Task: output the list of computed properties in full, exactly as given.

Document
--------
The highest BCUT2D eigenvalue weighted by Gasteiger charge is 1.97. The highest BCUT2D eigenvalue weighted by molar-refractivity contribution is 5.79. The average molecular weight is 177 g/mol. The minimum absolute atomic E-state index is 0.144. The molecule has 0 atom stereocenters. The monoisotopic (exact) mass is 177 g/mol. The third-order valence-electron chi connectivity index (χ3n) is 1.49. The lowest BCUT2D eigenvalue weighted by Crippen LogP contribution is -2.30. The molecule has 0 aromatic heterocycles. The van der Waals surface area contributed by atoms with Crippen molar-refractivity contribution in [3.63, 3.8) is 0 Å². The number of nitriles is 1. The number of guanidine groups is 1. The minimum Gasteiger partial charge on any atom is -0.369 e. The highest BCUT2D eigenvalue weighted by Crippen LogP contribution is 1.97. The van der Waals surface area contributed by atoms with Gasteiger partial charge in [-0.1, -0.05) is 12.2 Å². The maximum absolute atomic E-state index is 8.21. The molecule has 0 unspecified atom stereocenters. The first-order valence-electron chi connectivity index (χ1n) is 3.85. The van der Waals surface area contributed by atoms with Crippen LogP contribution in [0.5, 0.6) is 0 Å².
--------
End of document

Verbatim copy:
The highest BCUT2D eigenvalue weighted by Gasteiger charge is 1.97. The highest BCUT2D eigenvalue weighted by molar-refractivity contribution is 5.79. The average molecular weight is 177 g/mol. The minimum absolute atomic E-state index is 0.144. The molecule has 0 atom stereocenters. The monoisotopic (exact) mass is 177 g/mol. The third-order valence-electron chi connectivity index (χ3n) is 1.49. The lowest BCUT2D eigenvalue weighted by Crippen LogP contribution is -2.30. The molecule has 0 aromatic heterocycles. The van der Waals surface area contributed by atoms with Crippen molar-refractivity contribution in [3.63, 3.8) is 0 Å². The number of nitriles is 1. The number of guanidine groups is 1. The minimum Gasteiger partial charge on any atom is -0.369 e. The highest BCUT2D eigenvalue weighted by Crippen LogP contribution is 1.97. The van der Waals surface area contributed by atoms with Gasteiger partial charge in [-0.1, -0.05) is 12.2 Å². The maximum absolute atomic E-state index is 8.21. The molecule has 0 unspecified atom stereocenters. The first-order valence-electron chi connectivity index (χ1n) is 3.85. The van der Waals surface area contributed by atoms with Crippen LogP contribution in [0.5, 0.6) is 0 Å².